MINNESOTA HISTORICAL SOCIETY ACQUIRES RARE PRISON RECORDS OF INFAMOUS YOUNGER BROTHERS

For immediate release

Release dated: 
August 16, 2006
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Marjorie Nugent
Marketing and Communications
651-296-9108
marjorie.nugent@mnhs.org

MINNESOTA HISTORICAL SOCIETY ACQUIRES RARE PRISON RECORDS OF INFAMOUS YOUNGER BROTHERS

Sept. 7, 2006, is the 130th anniversary of a botched attempt by the legendary James-Younger Gang to rob the Northfield First National Bank. After weeks of planning, the gang’s plans went awry, as the citizens of Northfield traded gunfire with them on the street in front of the bank. Two of the gang were killed outright. Frank and Jesse James escaped but the Younger brothers, Cole, Jim and Bob, were captured in a shootout in nearby Madelia two weeks later and sentenced to 25 years in the state prison at Stillwater in November 1876.

Recently, the Minnesota Historical Society acquired a Stillwater State Prison record book that includes information about all three Younger brothers. It is one of a very few primary sources concerning the Youngers’ incarceration. The book is titled “Cell Room Daily Report,” and dates from June 1, 1880, through Sept. 28, 1882. It is the prison’s daily record listing prisoners who were sick in their cell, isolated in the “dungeon,” sent out of the prison on work details or staying in the prison for the day. The Younger brothers were often “sick in cell,” especially Cole Younger. Why Cole was sick in his cell is not detailed, but all of the brothers were seriously wounded in their capture.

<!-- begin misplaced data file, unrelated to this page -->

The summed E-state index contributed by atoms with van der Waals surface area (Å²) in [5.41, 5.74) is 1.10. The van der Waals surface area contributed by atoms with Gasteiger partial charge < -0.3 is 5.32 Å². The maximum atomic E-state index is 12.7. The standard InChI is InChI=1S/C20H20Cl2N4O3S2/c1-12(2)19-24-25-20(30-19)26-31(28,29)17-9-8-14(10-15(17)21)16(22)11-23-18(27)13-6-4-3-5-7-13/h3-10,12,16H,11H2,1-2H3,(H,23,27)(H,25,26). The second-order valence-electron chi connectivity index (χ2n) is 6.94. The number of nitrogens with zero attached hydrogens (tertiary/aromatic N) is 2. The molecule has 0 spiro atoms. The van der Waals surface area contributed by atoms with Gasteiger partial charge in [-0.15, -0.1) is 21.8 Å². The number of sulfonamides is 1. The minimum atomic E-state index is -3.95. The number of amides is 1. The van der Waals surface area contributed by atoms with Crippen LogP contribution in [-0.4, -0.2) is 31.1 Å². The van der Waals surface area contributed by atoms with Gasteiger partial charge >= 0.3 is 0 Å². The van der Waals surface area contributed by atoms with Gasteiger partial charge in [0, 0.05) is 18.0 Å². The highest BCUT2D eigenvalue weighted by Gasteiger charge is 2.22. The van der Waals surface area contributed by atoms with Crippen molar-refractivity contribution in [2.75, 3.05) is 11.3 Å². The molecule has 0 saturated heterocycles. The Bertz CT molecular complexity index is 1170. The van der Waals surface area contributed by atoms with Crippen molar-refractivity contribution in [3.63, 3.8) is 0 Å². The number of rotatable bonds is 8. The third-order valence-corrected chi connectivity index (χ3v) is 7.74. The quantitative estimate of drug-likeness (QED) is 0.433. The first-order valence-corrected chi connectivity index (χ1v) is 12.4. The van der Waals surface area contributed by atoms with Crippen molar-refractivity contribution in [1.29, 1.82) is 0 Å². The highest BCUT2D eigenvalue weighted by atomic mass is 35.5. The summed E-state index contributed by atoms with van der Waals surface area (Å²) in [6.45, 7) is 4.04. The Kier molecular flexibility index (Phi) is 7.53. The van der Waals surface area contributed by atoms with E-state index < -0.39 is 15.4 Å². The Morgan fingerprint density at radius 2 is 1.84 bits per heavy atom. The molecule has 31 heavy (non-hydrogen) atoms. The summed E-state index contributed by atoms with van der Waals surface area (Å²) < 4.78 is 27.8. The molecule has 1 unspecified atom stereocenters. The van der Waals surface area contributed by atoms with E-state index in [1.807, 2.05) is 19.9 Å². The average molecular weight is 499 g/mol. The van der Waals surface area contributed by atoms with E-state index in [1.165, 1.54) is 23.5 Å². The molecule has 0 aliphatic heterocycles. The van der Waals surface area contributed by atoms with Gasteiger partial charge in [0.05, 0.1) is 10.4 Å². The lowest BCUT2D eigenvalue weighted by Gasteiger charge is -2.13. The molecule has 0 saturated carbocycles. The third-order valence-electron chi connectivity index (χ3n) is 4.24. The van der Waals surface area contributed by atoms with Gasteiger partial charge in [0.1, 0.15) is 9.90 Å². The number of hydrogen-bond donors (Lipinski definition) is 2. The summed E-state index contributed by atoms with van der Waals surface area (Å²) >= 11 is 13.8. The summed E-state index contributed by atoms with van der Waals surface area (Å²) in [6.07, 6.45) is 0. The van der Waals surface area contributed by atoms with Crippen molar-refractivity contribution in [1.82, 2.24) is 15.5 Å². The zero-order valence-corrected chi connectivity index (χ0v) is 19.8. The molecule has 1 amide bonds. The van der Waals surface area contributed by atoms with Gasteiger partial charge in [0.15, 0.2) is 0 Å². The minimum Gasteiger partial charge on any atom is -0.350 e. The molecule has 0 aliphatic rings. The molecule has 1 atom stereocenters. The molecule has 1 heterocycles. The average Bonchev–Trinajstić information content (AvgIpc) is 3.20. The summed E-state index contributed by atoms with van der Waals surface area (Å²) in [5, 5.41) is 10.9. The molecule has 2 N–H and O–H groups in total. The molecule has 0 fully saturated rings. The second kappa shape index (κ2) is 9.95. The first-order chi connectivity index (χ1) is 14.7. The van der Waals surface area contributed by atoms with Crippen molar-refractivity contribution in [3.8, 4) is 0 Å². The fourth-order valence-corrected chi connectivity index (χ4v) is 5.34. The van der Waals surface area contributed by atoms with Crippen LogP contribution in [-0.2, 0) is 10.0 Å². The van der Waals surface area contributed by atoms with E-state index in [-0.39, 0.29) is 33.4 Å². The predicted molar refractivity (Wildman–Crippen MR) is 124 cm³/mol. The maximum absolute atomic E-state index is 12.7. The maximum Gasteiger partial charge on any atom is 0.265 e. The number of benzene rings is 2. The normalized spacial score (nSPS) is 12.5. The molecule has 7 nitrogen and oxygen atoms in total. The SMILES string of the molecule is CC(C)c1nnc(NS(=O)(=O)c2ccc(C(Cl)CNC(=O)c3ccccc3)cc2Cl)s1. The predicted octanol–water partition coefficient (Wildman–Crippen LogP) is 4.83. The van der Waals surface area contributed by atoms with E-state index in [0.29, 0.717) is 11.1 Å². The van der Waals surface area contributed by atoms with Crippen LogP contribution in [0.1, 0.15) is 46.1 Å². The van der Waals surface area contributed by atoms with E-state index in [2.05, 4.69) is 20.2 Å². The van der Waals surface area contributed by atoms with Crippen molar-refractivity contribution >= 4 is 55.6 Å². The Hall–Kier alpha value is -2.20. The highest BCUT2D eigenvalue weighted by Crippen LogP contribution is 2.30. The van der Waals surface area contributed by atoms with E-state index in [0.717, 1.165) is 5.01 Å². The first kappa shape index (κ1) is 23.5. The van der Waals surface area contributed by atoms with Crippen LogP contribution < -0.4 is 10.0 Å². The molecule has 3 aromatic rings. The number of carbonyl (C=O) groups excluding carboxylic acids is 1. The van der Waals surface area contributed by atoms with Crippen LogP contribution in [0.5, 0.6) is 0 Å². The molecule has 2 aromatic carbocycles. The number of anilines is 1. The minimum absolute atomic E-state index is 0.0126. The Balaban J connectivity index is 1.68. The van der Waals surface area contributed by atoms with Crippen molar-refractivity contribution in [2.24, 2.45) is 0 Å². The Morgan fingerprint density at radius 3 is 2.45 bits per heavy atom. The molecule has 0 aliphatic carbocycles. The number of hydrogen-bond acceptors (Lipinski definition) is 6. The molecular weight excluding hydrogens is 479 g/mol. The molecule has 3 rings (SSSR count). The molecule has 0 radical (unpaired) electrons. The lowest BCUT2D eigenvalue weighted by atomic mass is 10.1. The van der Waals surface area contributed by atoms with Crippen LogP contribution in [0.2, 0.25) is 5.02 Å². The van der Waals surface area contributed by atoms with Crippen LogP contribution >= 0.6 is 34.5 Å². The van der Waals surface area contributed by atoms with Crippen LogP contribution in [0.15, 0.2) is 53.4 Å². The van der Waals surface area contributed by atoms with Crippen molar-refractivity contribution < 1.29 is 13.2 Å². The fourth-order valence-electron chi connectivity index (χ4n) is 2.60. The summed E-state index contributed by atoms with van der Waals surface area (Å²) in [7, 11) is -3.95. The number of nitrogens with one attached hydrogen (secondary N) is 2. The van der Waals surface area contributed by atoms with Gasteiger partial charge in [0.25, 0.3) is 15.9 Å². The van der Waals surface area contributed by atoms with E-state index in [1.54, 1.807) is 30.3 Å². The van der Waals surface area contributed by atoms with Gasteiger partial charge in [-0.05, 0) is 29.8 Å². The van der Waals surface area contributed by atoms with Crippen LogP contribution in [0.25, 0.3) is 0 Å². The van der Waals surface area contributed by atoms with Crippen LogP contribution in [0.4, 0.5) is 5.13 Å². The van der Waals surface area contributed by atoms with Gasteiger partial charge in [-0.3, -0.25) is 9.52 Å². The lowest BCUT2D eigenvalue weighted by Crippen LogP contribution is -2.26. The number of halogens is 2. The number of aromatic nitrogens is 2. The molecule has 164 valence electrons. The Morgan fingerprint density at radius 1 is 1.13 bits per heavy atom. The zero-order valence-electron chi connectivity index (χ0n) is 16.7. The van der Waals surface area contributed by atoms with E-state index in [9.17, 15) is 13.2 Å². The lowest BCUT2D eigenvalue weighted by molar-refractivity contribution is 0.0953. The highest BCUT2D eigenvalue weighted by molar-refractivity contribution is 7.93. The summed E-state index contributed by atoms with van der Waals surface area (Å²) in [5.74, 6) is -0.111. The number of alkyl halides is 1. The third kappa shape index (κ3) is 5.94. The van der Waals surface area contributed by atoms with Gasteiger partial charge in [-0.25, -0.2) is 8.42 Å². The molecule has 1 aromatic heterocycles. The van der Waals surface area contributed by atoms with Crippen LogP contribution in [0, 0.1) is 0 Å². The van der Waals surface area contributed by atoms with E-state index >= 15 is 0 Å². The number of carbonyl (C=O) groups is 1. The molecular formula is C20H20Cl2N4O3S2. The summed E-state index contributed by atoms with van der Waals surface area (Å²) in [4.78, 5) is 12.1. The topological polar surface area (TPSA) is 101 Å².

The record book is particularly valuable, since the State Archives of the Minnesota Historical Society previously had only a few records documenting the brothers’ imprisonment at Stillwater, where they were in adjacent cells, a surprisingly generous act considering their crimes and the feelings at the time. Cole served his time as a model prisoner, and started the prison’s first newspaper, the Prison Mirror. Bob Younger died of tuberculosis in prison in 1889; Jim was pardoned in 1901 and committed suicide in 1902; Cole, also pardoned in 1901, died of natural causes in 1916.

The “Cell Room Daily Report” will be available for public viewing through the Society’s library located at the History Center in October. For more information about the James-Younger Gang, visit www.mnhs.org/library/tips/history_topics/16northfield.html or read “The Story of Cole Younger,” written by Younger himself after his parole and recently reprinted by the Minnesota Historical Society Press. It is available in bookstores or online at shop.mnhs.org/mhspress.cfm.  

The Society’s calendar of events is posted on the Internet at www.mnhs.org/calendar. The web site also has information about all of the Society’s programs, museums and historic sites. To request a free guide to museums and historic sites, call 1-800-657-3773.

The Minnesota Historical Society is a non-profit educational and cultural institution established in 1849 to preserve and share Minnesota history. The Society collects, preserves and tells the story of Minnesota’s past through museum exhibits, libraries and collections, historic sites, educational programs and book publishing.